Rwandan priest cleared of genocide charges

A UN court today acquitted a Catholic priest charged with genocide and crimes against humanity during the 1994 Rwandan genocide.

The International Criminal Tribunal for Rwanda ordered the immediate release of Father Hormisdas Nsengimana, 55, who was a priest at a Catholic secondary school during the three months of slaughter of some 800,000 Tutsi and moderate Hutus in 1994.

Judges reversed an earlier conviction, citing several serious factual and legal errors. They said they could not conclude that Fr Nsengimana,  was guilty of any of the crimes, which included killing Tutsi priests, a judge and other Tutsi victims.

"The Chamber did not find a sufficient factual and legal basis for concluding that Nsengimana was guilty of any of the crimes," the tribunal said.

Father Nsengimana, had been imprisoned for seven years since his 2002 arrest in Cameroon. Judge Erik Mose ordered his immediate release from the UN  detention facility in Arusha.

"I wish for peace and reconciliation in Rwanda ... I thank God for this release," Fr Nsengimana told the press after his acquittal.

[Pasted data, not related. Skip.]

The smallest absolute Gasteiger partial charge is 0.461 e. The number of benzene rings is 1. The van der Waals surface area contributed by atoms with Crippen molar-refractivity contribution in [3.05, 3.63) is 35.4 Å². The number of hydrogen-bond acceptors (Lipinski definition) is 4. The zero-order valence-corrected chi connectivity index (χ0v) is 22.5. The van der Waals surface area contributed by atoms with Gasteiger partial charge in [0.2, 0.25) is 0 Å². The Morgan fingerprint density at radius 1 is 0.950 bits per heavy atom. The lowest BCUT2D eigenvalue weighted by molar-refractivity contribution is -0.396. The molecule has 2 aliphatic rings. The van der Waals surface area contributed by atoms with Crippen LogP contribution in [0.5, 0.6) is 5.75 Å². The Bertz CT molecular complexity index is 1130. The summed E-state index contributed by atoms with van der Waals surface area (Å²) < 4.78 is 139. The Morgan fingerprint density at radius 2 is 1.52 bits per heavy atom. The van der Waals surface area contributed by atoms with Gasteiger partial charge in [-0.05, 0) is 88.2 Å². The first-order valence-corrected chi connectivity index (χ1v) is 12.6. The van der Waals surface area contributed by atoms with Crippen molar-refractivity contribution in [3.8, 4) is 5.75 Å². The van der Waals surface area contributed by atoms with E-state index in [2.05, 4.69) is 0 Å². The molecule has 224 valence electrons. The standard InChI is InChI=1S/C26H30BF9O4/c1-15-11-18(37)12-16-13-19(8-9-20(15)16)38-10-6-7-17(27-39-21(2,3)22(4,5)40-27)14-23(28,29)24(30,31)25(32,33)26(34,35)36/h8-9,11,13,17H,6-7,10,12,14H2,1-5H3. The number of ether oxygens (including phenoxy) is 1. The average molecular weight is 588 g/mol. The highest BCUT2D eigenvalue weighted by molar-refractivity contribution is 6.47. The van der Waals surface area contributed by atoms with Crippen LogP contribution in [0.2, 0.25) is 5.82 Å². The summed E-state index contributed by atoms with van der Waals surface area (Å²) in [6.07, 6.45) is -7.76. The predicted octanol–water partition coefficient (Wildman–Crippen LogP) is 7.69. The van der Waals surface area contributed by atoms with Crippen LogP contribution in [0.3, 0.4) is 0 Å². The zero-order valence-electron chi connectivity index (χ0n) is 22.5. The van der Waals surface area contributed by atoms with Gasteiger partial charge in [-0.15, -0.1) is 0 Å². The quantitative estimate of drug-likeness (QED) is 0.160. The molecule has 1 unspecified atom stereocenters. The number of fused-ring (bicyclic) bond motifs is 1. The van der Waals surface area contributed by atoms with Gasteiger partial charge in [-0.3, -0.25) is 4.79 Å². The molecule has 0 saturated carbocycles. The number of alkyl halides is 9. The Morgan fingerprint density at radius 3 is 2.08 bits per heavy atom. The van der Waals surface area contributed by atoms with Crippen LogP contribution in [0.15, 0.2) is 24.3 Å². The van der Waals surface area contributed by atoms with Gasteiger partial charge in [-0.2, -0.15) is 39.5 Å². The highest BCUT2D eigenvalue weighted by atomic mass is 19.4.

The tribunal, set up by the UN to try key suspects of the genocide, has now convicted 39 people and acquitted eight.

Fr Nsengimana is one of the four Catholic priests indicted by the ICTR. Athanase Seromba, a former vicar in western Rwanda, is serving a life sentence. Emmanuel Rukundo, a former military chaplain, was sentenced in February to 25 years in prison. Fr Wenceslas Munyeshyaka, a former priest at the Parish of the Holy Family in Kigali, is awaiting trial.

At least 500,000 ethnic Tutsis and moderate Hutus were killed during Rwanda's genocide, which began after President Juvenal Habyarimana's plane was brought down in April 1994.

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